Lanagans Falls All Trad climbing53 routes in crag
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Lanagan's Falls is a series of largish buttresses and walls formed of dioritic rock. In parts it is massive, in others it is almost columnar. Flying Buttress is the tallest section, being about 120-130 metres high. The major section of the crag is approximately 300 metres wide, but several more subsiduary sections extend both left and right of this, adding almost as much width again. The rock provides both good holds and friction. However then wet the rock tends to be rather slippery. The black rock is superb, but when climbing on the red/yellowish coloured rock, some care is recommended as this colour usually indicates deep weathering. New routes often require some cleaning, but once this has been completed the rock underneath is usually of top quality.
Lanagans Falls is located on the opposite side of the valley from Perpendicular Rock. Cross Goodmans Ford (now a bridge) and continue up the road for 1400 metres to where the creek crosses. There is lots of space, so parking is easy. The most obvious way to the crag is to simply follow the creek bed. This involves quite a bit of boulder hopping and some minor climbing. There is an old track on the left (southern) valley side which joins the creek at about 2/3 of the way up. Unfortunately, this track can be hard to find and thus can take longer then the creek bed route. The walk from car to crag takes about 50 minutes. There has been a change in the status of the creek area, as a track to allow motorised vehicles has recently been constructed, and a tape barrier across the track. It may be necessary to see the camp manager/owner for permission to walk up the creek bed - I suspect his main concern is to keep out trail-bikes and 4 wheel drives. This crag is on private property.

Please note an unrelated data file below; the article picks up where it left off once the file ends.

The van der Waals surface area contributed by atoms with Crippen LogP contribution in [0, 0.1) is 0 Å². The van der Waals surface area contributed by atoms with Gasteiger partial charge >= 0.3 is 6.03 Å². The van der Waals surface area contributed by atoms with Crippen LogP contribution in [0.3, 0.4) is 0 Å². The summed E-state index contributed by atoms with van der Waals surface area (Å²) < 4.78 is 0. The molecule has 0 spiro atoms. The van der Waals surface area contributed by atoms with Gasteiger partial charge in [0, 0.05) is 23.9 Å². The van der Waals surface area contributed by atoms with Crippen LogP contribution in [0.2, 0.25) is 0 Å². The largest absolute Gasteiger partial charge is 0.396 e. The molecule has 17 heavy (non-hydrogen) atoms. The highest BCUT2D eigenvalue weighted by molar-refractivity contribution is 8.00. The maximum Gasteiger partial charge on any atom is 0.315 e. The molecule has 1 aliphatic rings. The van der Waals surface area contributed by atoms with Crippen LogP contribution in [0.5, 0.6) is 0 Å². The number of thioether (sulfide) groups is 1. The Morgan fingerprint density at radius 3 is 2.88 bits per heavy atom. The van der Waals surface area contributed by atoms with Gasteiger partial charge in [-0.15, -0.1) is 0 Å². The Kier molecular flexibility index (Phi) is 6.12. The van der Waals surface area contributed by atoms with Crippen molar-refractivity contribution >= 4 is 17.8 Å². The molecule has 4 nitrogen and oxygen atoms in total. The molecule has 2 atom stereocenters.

This crag had been seen from Perpendicular Rock for several years, but at that distance it appears broken and low angled; and the route to the base of the crag somewhat rugged. Consequently, it did not evoke any interest. During the 70's several attempts were made, without success, to reach the crag from the top and from side spurs. In March 1982, Ron Miller and Harry Luxford made the first climbing visit to the crag. Not only did the walk-up turnout to be fairly easy, but the surrounding environs were rather pleasant. The result of the first trip - a healthy dose of "respect". The weeks later Kevin Westren and Harry camped at the Goodmans Ford for five days and commenced the crag's development. The first completed climb was Wonga Crack on Raven Wall. Lanagan's Falls is rather cold in winter, but the enthusiasm was so high that another eight climbs were completed between April and August, by Harry and Kevin. This was during a period of drought, thus they were able to do the actual falls in the dry, now the route Slipstream. The warmth of Spring brought Bruce Cameron out of hibernation and development accelerated. The rest of the year produced six routes in September, five in October, nine in November and three in December. All bar one done by Bruce and Harry. By now the crag was no longer a secret, many climbers began to visit the area. But the number of new routes increased only slowly - though not from a lack of potential. An interim guide was produced in 1984. But the time was not right for the crag to be popular. Many people did not like the walk up, or the drive from Sydney, or the wildness of the place; and at that time there was plenty of new sandstone areas being developed. The area was almost forgotten. Maybe this guidebook will help change this. [Ho ho ho - this was written in 1998!]
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